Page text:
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For years after cheating on Robert Pattinson, Kristen Stewart was followed by misogynistic vitriol. A decade later, can we accept that she deserved better?
Twilight fans remember the controversy well. It was late July, 2012 — just two days after co-stars and real-life couple Kristen Stewart and Robert Pattinson had attended the Teen Choice Awards together. Us Magazine released photos of a 22-year-old Stewart and a 41-year-old Rupert Sanders, the director of her recent film Snow White and The Huntsman and a married father of two. They were kissing.
Practically overnight, the cheating exposé turned Stewart into one of the most hated people in Hollywood. And this week, the salacious scandal went viral yet again after marking its 10-year anniversary. So, with slight trepidation, I ask: Isn’t it time to acknowledge that Kristen Stewart was actually a victim in this situation?
With invasive angles and elaborate witness descriptions, the infamous make-out shots between Stewart and Sanders became a tabloid gold mine. Us Magazine called their rendezvous in and around Stewart’s car, a “steamy PDA fest.” And though they both cheated on their significant others, it became clear from the time the news broke that Stewart was going to be the bad guy.
The internet seemed united in its hatred toward the actor. Fox News called Stewart a “home wrecker.” Will Ferrell offered a slut-shamey Twilight pun, anointing her a “trampire.” Even former U.S. President (and notoriously unfaithful spouse) Donald Trump weighed in on Twitter, saying, “Robert Pattinson should not take back Kristen Stewart. She cheated on him like a dog & will do it again — just watch.” Particularly intense distress came from the Twilight fandom, which viewed Stewart and Pattinson as the real-life manifestation of characters Bella and Edward.
Not only was she seen as responsible for the wreckage of her own relationship, but for Sanders’s, too. Despite being 19 years his junior, Stewart was positioned as the conniving other woman. But in reality, he was a much older man in a position of power, and she was a vulnerable young adult in a turbulent industry.
Stewart has been acting since she was only eight years old. With long working hours, exploitative adults and overwhelming public attention, growing up in Hollywood is particularly tough. Despite this challenging upbringing, young actors are unfairly expected to be fully formed, good decision–making adults by the time they reach 18. And because she didn’t have a classic, all-smiles “American sweetheart” demeanour, Stewart became the subject of unfair criticism early on.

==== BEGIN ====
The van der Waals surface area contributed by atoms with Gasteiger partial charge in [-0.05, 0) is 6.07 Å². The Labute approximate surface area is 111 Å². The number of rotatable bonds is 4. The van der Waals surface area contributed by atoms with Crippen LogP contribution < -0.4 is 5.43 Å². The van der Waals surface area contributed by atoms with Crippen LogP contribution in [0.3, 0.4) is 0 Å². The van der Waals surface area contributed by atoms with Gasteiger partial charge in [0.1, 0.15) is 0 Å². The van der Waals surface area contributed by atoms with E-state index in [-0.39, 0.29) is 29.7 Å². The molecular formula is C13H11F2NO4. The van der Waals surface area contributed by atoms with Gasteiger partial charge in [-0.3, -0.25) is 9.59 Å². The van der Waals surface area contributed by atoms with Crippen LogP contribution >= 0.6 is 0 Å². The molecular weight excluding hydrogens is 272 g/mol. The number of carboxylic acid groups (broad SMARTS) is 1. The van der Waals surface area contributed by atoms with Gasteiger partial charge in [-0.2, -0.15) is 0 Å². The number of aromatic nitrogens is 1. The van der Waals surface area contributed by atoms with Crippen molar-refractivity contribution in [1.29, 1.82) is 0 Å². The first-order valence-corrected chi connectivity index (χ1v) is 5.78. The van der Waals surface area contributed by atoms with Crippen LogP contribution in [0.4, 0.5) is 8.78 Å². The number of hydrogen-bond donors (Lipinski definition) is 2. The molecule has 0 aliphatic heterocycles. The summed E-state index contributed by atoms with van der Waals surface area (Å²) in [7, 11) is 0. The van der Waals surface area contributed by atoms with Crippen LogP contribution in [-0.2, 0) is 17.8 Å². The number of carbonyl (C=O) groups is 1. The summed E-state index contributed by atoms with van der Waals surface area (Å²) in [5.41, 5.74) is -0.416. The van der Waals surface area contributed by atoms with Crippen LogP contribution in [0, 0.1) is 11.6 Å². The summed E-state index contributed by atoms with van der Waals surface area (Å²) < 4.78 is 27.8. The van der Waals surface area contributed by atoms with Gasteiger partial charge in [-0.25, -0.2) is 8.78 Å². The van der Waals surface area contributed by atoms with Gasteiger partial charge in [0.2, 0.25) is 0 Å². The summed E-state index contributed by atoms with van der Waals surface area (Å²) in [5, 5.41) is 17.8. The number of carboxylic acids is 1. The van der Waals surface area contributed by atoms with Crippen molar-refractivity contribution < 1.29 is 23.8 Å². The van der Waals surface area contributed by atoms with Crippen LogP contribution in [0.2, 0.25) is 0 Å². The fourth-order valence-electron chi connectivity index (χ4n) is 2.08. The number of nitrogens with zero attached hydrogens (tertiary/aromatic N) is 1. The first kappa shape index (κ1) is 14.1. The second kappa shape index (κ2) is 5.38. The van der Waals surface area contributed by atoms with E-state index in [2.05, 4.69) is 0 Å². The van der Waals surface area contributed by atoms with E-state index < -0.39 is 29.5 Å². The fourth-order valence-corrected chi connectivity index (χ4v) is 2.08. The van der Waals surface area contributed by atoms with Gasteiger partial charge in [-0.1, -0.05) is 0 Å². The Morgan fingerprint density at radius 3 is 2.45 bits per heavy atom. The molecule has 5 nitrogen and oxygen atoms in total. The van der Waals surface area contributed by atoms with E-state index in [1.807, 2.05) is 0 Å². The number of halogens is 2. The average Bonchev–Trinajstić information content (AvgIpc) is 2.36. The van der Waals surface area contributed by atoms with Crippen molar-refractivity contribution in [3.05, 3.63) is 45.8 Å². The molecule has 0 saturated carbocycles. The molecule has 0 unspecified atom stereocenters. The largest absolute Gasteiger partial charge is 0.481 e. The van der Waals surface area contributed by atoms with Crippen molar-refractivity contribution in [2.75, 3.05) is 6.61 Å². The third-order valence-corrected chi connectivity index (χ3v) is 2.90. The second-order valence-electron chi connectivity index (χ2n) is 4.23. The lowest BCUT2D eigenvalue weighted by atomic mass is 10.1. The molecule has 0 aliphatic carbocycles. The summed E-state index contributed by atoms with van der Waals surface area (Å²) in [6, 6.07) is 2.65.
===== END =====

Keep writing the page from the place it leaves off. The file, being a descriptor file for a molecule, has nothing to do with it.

When she began filming Twilight at just 17 years old, she was a shy teen with a dry sense of humour. But in the media, Stewart was described as “cold and unapproachable.” She was also notoriously private — especially concerning her relationship with Pattinson — which doesn’t exactly bode well when you’re famous. This unlikeable persona made her the perfect scapegoat when the cheating scandal came along.
After the news broke, Sanders and Stewart released public apologies to their respective significant others. Stewart and Pattinson went on to briefly reunite, before calling it quits months later. But regardless of personal forgiveness, Stewart’s label as a “villain” followed her for years.
Media publications piled on, with “gotcha!” paparazzi shots and buzzy headlines that preyed on her distress. Her career was impacted, too. In a 2019 interview with Howard Stern, Stewart said her role in the sequel to Snow White and the Huntsman was cut because of the scandal.
“I feel like the slut-shaming that went down was so absurd,” she said of her treatment at the time. “They didn’t put me in that movie because I went through such a highly publicized scandal, and so they were like scared of touching that.”
Despite the traumatic backlash of her adolescent mistake, Stewart has gone on to do great things. She was recently nominated for an Oscar for her portrayal of Princess Diana in Spencer. She’s engaged to longtime girlfriend Dylan Meyer. She’s a Chanel brand ambassador. And though it’s undoubtedly not fun to have the entire internet reminded of a mistake you made when you were 22, there’s a silver lining to revisiting the cultural scandals of bygone years. Hopefully, we (not Stewart), can learn from our mistakes.
From the #FreeBritney movement to widespread apologies for the unfounded disdain towards Anne Hathaway (a.k.a. “Hathahate”), we’re in an era of reckoning with our societal mistreatment of young women in the public eye. What better time than now to meaningfully revisit Stewart’s disproportionately drawn-out scrutiny?
Sure, she screwed up. But, like you and I, she’s human. Perhaps Stewart herself said it best when reflecting on the situation. “I was really young, I didn’t really know how to deal with that,” she told Stern. “I made some mistakes. And honestly, it’s no one’s business.”